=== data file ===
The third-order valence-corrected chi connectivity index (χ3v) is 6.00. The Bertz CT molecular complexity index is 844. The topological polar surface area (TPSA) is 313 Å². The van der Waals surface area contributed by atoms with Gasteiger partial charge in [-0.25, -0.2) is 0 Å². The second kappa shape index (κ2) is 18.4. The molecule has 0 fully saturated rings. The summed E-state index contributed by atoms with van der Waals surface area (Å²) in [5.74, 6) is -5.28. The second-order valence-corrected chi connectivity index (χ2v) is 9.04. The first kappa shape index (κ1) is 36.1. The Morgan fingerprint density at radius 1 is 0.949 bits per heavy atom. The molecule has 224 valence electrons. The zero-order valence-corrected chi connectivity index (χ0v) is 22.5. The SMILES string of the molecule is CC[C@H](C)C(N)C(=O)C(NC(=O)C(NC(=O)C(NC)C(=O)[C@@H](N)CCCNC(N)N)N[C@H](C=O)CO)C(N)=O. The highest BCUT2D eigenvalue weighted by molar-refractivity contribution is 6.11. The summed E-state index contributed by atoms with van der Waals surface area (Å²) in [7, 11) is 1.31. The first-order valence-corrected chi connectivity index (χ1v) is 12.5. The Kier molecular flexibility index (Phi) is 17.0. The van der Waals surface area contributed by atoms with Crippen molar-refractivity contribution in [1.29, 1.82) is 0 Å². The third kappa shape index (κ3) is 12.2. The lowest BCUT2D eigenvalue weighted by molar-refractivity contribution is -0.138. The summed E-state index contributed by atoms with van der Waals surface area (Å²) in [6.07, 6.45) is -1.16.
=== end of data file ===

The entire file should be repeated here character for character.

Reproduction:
The third-order valence-corrected chi connectivity index (χ3v) is 6.00. The Bertz CT molecular complexity index is 844. The topological polar surface area (TPSA) is 313 Å². The van der Waals surface area contributed by atoms with Gasteiger partial charge in [-0.25, -0.2) is 0 Å². The second kappa shape index (κ2) is 18.4. The molecule has 0 fully saturated rings. The summed E-state index contributed by atoms with van der Waals surface area (Å²) in [5.74, 6) is -5.28. The second-order valence-corrected chi connectivity index (χ2v) is 9.04. The first kappa shape index (κ1) is 36.1. The Morgan fingerprint density at radius 1 is 0.949 bits per heavy atom. The molecule has 224 valence electrons. The zero-order valence-corrected chi connectivity index (χ0v) is 22.5. The SMILES string of the molecule is CC[C@H](C)C(N)C(=O)C(NC(=O)C(NC(=O)C(NC)C(=O)[C@@H](N)CCCNC(N)N)N[C@H](C=O)CO)C(N)=O. The highest BCUT2D eigenvalue weighted by molar-refractivity contribution is 6.11. The summed E-state index contributed by atoms with van der Waals surface area (Å²) in [7, 11) is 1.31. The first-order valence-corrected chi connectivity index (χ1v) is 12.5. The Kier molecular flexibility index (Phi) is 17.0. The van der Waals surface area contributed by atoms with Crippen molar-refractivity contribution in [1.29, 1.82) is 0 Å². The third kappa shape index (κ3) is 12.2. The lowest BCUT2D eigenvalue weighted by molar-refractivity contribution is -0.138. The summed E-state index contributed by atoms with van der Waals surface area (Å²) in [6.07, 6.45) is -1.16.